The CDC covers the territory of the Roussillon RCM, including its eleven municipalities: Châteauguay, Léry, Mercier, Saint-Isidore, Saint-Constant, Saint-Mathieu, Delson, Sainte-Catherine, La Prairie, Candiac and Saint-Philippe. Three of these municipalities are classified as rural, i.e.: Saint-Isidore, Saint-Mathieu and Saint-Philippe. Nearly 200,000 people reside on this vast area of 371 km2.

Mandates and guidelines

It is through the involvement of its member organizations on different internal working committees and their active participation in meetings that the Roussillon CDC determines its mandates. In compliance with its mission, an annual action plan is drafted and adopted during each annual general meeting. The main guidelines that will establish the work of the CDC are therefore democratically defined and each member is invited to contribute.


Members of the Roussillon CDC agree to share their different qualities and efforts to lead four values important to them. These values were collectively determined during the Members Meeting of October 28, 2014.

Solidarity, social justice, equality and respect will be the basis of each exchange between members.

Solidarity is a highly important value for the members of the Roussillon CDC. In order to reach the desired level of solidarity, members consider that their presence and participation are essential to the operations of the CDC. Their involvement facilitates collaborative work and reciprocity between organizations. Members want to get involved in their CDC by working with all the partners and by acting in solidarity with the decisions taken collectively. For the members of the Roussillon CDC, solidarity is also shown through the support and concrete involvement of the group towards organizations in needs. Members foster experience sharing, discussions and mutual aid between organizations to better answer the needs of the population. Finally, solidarity between members of the Roussillon CDC is expressed throughout supporting groups with revindications, who denounce social injustice and inequalities.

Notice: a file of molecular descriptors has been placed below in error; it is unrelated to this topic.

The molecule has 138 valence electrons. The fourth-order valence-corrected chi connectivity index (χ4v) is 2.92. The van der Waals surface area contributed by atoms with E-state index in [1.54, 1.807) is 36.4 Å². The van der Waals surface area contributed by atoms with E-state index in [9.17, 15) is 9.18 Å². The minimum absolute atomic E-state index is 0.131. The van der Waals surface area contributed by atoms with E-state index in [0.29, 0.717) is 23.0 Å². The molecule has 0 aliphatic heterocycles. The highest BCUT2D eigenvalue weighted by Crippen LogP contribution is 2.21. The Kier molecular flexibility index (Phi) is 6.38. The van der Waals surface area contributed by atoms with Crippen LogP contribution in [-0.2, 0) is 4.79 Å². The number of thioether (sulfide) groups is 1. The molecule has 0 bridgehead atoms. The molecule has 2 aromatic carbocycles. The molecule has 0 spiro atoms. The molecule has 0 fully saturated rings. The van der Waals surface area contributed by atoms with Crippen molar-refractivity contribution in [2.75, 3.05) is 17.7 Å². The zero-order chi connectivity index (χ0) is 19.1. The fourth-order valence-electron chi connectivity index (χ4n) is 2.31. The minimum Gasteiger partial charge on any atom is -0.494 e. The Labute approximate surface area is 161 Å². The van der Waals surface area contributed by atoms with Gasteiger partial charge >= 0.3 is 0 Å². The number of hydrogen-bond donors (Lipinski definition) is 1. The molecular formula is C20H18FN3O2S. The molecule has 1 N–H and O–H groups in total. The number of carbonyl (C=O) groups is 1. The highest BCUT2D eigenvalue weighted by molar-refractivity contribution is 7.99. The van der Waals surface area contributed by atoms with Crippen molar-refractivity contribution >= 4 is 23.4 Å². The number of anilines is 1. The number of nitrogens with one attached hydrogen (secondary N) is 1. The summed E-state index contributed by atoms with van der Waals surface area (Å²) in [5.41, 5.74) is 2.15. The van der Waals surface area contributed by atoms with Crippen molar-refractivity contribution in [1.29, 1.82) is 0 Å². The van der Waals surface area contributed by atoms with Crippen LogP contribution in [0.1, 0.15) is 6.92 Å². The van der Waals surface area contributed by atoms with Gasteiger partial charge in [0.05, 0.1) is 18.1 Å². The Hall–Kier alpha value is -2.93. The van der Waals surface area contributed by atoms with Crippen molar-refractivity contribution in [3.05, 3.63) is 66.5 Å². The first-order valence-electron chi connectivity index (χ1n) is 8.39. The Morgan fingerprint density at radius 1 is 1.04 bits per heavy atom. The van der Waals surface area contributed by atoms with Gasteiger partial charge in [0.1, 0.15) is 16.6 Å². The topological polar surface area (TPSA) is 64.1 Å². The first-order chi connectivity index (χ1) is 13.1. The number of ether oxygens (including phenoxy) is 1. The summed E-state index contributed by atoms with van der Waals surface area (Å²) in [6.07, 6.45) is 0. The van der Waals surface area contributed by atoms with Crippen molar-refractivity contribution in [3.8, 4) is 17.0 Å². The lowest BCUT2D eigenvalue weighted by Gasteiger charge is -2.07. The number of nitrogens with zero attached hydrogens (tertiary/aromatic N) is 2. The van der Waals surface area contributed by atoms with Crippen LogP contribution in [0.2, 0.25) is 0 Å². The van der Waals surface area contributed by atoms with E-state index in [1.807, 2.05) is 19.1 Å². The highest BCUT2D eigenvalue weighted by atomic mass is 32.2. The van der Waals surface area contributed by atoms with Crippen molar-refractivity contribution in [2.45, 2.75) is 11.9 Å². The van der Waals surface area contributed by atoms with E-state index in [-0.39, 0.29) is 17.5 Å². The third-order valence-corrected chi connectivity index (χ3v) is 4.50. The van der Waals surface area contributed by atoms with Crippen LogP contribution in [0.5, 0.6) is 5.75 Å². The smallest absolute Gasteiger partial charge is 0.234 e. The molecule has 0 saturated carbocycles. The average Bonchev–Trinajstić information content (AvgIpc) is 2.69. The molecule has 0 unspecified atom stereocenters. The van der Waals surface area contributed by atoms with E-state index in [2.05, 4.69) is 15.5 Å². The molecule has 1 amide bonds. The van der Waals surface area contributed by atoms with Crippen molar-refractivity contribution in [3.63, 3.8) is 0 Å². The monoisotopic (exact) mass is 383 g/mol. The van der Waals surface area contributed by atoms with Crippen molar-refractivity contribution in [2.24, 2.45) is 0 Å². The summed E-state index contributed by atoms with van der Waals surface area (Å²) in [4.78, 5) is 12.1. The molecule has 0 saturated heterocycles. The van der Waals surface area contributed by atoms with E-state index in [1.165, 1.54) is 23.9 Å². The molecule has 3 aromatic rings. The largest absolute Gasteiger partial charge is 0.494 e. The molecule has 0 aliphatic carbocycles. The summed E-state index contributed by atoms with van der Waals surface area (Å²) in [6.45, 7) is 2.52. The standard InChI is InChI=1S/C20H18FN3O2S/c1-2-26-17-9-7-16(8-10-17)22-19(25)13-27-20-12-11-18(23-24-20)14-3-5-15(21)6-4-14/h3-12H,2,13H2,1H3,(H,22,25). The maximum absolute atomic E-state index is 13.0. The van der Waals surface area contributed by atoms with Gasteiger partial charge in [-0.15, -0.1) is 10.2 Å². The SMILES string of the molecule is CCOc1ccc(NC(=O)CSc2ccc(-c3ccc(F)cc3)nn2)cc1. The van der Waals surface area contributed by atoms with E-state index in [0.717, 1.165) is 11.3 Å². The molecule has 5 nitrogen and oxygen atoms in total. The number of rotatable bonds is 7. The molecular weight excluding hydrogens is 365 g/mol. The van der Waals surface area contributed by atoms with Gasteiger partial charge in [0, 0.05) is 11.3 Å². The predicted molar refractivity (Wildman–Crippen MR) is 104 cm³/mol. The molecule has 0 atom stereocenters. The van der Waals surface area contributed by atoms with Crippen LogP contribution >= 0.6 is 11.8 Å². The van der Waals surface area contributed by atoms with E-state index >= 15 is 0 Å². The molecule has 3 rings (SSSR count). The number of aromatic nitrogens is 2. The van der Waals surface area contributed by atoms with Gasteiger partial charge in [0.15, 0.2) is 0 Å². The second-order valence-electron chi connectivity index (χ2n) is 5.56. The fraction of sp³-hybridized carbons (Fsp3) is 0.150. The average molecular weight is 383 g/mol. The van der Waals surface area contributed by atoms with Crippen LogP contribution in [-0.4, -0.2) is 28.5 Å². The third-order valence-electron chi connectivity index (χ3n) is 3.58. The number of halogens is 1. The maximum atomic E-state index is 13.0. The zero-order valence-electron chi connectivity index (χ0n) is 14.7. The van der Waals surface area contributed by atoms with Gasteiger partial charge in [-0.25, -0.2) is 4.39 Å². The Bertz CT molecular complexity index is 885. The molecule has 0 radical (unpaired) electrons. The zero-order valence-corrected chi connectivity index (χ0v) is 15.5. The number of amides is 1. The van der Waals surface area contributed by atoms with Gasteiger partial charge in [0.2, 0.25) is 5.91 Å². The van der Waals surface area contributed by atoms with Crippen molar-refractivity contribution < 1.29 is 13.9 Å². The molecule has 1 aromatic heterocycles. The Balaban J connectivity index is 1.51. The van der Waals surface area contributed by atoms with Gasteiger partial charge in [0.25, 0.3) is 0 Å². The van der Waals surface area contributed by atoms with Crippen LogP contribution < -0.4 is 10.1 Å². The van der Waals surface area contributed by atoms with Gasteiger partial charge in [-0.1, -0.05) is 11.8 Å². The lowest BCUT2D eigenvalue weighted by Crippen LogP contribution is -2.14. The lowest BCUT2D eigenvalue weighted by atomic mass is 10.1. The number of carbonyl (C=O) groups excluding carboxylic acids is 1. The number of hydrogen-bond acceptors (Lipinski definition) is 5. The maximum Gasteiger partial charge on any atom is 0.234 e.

For all members, social justice is a fundamental value at the heart of the purpose of community groups. Fighting for social justice means tackling all forms of discrimination and promoting the defence of social, economic, and cultural rights. This implies sharing and discussing injustices in order to find collective solutions. Social justice is at the centre of each meeting of member organizations. Social justice is possible through the support, mutual guidance and participation in upcoming battles, and by implementing collective actions that go in that same direction.

Equality is an important value carried by each member. Inequality between men and women is an issue that touches all groups on different levels, most particularly in regards to economic disparity and violence. Fighting for equality means that the community values different age groups, and cultures, including the Mohawk community of Kahnawake. This value also tints the actions of the CDC and comes alive in the respect given to the different opinions of each member. Roles and responsibilities in relation to common achievements are shared within all members. Therefore, everyone is invited to contribute to the best of their abilities to collective work.

Respect is the foundation of each exchange between members of the Roussillon CDC. This value is shown through the ability to listen and the quality discussions within the collectivity. For all members, respect means recognizing the missions and limits of each individual and taking in consideration the opinions of others in order to foster rich and meaningful discussions.

With the four main values fuelling them, members of the Roussillon CDC are able to contribute to the development of their CDC coherently with the mission of the group.

Discover our team

Board of directors

Gabrielle Juneau

President (Quartier des Femmes)

Emmanuelle Roy

Vice-président (Action sur la violence et intervention familiale – AVIF)

Isabelle Dubuc

Treasurer (L’Élan des jeunes)

Jessica Roussy

Secretary (Centre d’action bénévole du grand Châteauguay)



Work team

Virginie Bernier

Director and Privacy of personal information

Caroline Gagner

Development Agent